Best VPN Routers of 2019

Today, using a VPN to hide your identity and location makes more sense than ever before.

As netizens of the Internet, we face cybercrime, data mining, targeted marketing, and the threat of ISPs and other agencies snooping on our activity.

VPN-enabled routers add an extra layer of security to guard against these dangers. Not only can you protect single devices with a VPN, but your entire home network (and subsequently, all devices connected to the network) can benefit from the protection.

By using a router that supports VPN software, you can protect an entire family of devices without worrying about maxing out your simultaneous connections—very few VPN services offer more than 5 at any given time.

Because your router installation only counts as one device, anything connected to your router will not count towards this limit.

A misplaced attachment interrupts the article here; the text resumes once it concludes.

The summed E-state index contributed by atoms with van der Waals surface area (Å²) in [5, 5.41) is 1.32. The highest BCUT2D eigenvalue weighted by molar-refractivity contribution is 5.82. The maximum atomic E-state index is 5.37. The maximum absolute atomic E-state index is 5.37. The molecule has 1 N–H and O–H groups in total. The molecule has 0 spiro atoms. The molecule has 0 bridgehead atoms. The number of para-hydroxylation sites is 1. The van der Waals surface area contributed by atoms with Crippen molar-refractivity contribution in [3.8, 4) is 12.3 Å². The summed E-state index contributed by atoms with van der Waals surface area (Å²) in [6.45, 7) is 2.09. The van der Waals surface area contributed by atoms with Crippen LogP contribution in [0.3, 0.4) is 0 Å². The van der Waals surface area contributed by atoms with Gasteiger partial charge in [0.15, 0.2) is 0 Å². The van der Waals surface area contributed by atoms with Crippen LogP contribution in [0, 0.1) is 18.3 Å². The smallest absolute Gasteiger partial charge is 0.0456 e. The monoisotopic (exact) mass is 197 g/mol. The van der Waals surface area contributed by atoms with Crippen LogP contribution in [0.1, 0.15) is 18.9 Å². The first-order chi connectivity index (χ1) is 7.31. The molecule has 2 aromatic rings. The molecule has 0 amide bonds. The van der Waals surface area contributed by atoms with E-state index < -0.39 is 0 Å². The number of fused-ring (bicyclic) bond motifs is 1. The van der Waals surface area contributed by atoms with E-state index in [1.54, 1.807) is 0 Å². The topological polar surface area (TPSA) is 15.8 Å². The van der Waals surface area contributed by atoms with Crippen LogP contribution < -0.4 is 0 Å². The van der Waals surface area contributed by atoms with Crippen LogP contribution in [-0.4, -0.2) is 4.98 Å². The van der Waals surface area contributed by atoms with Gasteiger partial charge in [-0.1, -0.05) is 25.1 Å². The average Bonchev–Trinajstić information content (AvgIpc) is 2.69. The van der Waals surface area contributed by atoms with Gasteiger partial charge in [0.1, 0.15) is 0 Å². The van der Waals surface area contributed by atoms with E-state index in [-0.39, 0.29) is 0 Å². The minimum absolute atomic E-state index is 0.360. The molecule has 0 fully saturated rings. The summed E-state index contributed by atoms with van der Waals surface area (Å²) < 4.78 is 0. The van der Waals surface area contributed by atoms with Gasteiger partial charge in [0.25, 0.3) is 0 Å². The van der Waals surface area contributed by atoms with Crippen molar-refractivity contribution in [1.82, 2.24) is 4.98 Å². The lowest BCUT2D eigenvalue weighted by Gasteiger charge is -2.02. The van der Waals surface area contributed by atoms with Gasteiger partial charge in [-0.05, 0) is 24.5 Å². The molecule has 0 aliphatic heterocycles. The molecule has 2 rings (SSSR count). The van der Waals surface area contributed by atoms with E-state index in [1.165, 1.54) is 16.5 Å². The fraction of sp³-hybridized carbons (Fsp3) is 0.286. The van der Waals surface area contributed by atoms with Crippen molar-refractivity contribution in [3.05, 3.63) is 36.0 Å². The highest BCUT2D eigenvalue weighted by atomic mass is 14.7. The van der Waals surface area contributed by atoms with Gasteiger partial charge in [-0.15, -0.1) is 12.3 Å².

How We’ve Decided on Our Picks for Best VPN Routers of 2019

We carried out extensive research into the current offerings (100+ reviews!) on the market heading into the new year. Looking at metrics such as speed, security, compatibility with different VPN services, and, of course, price points, we have curated a small list of the best VPN routers on offer right now.

It was important to us that all the routers featured allow any VPN service to be installed… that is, any of the best VPNs worth getting:

Are you still yet to decide on a VPN service, never mind a VPN router? We’ve got you covered! Check out our other guides related to this—

Other Important Factors to Consider

Although speed, VPN compatibility, and security are all important, there are other factors that need to be taken into consideration. Specifically, usability and hardware.

1. DD-WRT vs. Tomato